What is TCP/IP and why is it so prevalent in modern day computing?

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What is TCP/IP and why is it so prevalent in modern day computing?

In: Technology

Transmission Control Protocol and Internet Protocol are how most information moves around on home and business networks and on the Internet. These two functions work together to chop up data, send those pieces from point A to point B, reassemble them in the correct order, and correct any errors. Print to the printer over wifi? Access ripped movies using Plex on your streaming device? Send an email? Upload a meme to Imgur? It all happens because of TCP/IP.

Multiple “layers” of “how to do things” encoded into the actual network card devices and into the software that runs them.

From “how to pulse 5 volts across a bunch of wires in order to send information” (sort of like a Morse code standard, but not really), to “how to put the 1’s and 0’s in the correct order and how to check for errors”, to “how to break up 50 gigabytes of data into chunks small enough to be sent”, to “where am I sending this stuff, what’s the damn address”, to “I’m receiving 2939504 data packs, but they’re out of order!!!, how do I piece the puzzle together so I can see the video” to “you want to send with encryption or without? to multiple devices or just one?” etc.

It’s prevalent because computers need to send data to other computers, it’s what the Internet is all about, and TCP/IP is the set of standards that tells everyone how the communication is supposed to happen.

It’s also prevalent because it’s more customizable / easy to adapt to various configurations that companies have (multiple divisions across the globe, etc) than other standards we had in the past, like TokenRing, IPX/SPX, etc.

Basically, just like with the “format wars” (betamax vs. vhs, ntsc vs. pal, blu ray vs. hd dvd) multiple companies had multiple standards, but eventually one won over and was adopted by everyone and became prevalent.

You want to send a letter to your friend, and it’s several pages long. But you can only fit one page per envelope! Also, you need your friend’s address. Not only that, that address must be unique (you don’t want someone else receiving the letter instead of your friend).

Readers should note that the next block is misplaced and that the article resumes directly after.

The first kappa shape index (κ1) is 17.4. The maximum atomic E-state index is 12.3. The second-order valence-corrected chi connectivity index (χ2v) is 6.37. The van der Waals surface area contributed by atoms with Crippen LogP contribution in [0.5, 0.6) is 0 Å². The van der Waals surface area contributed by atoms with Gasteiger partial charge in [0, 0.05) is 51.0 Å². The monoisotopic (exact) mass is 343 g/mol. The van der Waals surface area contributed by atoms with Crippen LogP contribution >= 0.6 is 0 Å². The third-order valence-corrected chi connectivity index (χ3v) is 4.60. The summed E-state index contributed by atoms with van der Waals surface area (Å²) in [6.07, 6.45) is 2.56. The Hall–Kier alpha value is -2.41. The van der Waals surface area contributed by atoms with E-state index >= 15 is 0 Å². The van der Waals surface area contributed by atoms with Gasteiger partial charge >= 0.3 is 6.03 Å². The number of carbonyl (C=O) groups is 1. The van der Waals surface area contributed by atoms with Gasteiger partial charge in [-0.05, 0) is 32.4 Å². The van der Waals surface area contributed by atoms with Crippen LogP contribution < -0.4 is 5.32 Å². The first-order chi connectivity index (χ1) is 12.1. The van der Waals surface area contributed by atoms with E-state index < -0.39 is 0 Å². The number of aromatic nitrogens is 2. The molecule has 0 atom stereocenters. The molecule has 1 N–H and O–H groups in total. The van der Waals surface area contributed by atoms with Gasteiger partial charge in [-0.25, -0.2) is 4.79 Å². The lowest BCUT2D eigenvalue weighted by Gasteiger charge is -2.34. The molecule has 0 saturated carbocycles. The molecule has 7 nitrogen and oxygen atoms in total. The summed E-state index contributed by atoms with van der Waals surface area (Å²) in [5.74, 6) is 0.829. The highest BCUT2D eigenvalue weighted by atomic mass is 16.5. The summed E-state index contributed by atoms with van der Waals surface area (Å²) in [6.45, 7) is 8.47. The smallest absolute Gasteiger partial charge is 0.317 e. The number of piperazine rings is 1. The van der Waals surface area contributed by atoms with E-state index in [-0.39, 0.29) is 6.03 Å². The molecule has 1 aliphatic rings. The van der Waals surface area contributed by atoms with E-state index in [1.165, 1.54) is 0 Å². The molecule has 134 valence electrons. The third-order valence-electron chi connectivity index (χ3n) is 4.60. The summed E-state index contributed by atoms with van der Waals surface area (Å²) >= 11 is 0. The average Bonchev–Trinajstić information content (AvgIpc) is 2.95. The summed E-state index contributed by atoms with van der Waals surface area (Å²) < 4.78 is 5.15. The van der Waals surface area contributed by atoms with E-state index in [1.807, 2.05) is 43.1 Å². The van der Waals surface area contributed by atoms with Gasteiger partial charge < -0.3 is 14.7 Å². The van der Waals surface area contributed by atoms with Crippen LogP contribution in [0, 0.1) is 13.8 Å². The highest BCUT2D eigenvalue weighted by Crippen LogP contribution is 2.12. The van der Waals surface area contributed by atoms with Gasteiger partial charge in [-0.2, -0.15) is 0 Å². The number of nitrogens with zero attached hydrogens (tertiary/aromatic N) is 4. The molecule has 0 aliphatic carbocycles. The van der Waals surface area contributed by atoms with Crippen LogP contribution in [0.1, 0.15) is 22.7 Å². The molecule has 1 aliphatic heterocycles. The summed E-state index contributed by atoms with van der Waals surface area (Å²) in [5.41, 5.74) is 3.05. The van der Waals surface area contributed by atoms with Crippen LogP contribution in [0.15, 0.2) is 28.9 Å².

TCP/IP is a mechanism (there are others, IP is nearly universal, but there are many situations in which UDP is used instead of TCP, for example) that allows you to send all those envelopes to your friend, makes sure he gets them properly ordered and undamaged. It tells you if any of those could not be achieved (an envelope got lost, f.e.) so you can send it again. It ensures that both your addresses are unique (he wants to know who sent it, of course!). And it also makes sure that it’s your friend who reads the letter and not his mom when it gets home.

Communicating on the internet generally uses 5 layers. Making it layered makes it easy to tackle the different subproblems individually. Let’s take an email as example. I want to send an email to you, these are the questions at each layer:

* **Application layer**: What exactly is an email, compared to a webpage, a random file, …? What exactly is an email address and how do I define you as the recipient, CC, BCC? How do I encrypt it?

* **Transport layer**: How fast can I send my email? How fast can you receive it? How can I be sure you received the full email in order? Does it even matter whether it’s in order or not? (What TCP does)

* **Network layer**: How do I get from my computer to yours? Which routing path is the shortest/fastest? What if this router along the way fails, is there another route? (What IP does)

* **Data Link Layer**: How do I get from one computer to the next? (along the route we found above!) How do I send something across an Ethernet wire? What about wifi? (Ethernet, Wifi, Bluetooth are all defined here)

* **Physical Layer**: How do I transmit bytes over my connection, both wired as wireless?

So TCP is in the Transport layer, and provides all the reliability guarantees I questioned: retransmits, ordering, transmission speed, … If you don’t need all of this, for example when gaming, you use UDP. Most of the internet uses TCP. If you want realiability, look no further.

IP is in the Network layer, and makes up the routing. It’s just the best scheme. Apart from the IPv4 to IPv6 upgrade, there is really no reason to change anything here.

**Conclusion: IP and TCP are just simply the best protocols in their league. Together they basically guarantee that the message reliably gets from A to B through the most efficient route.**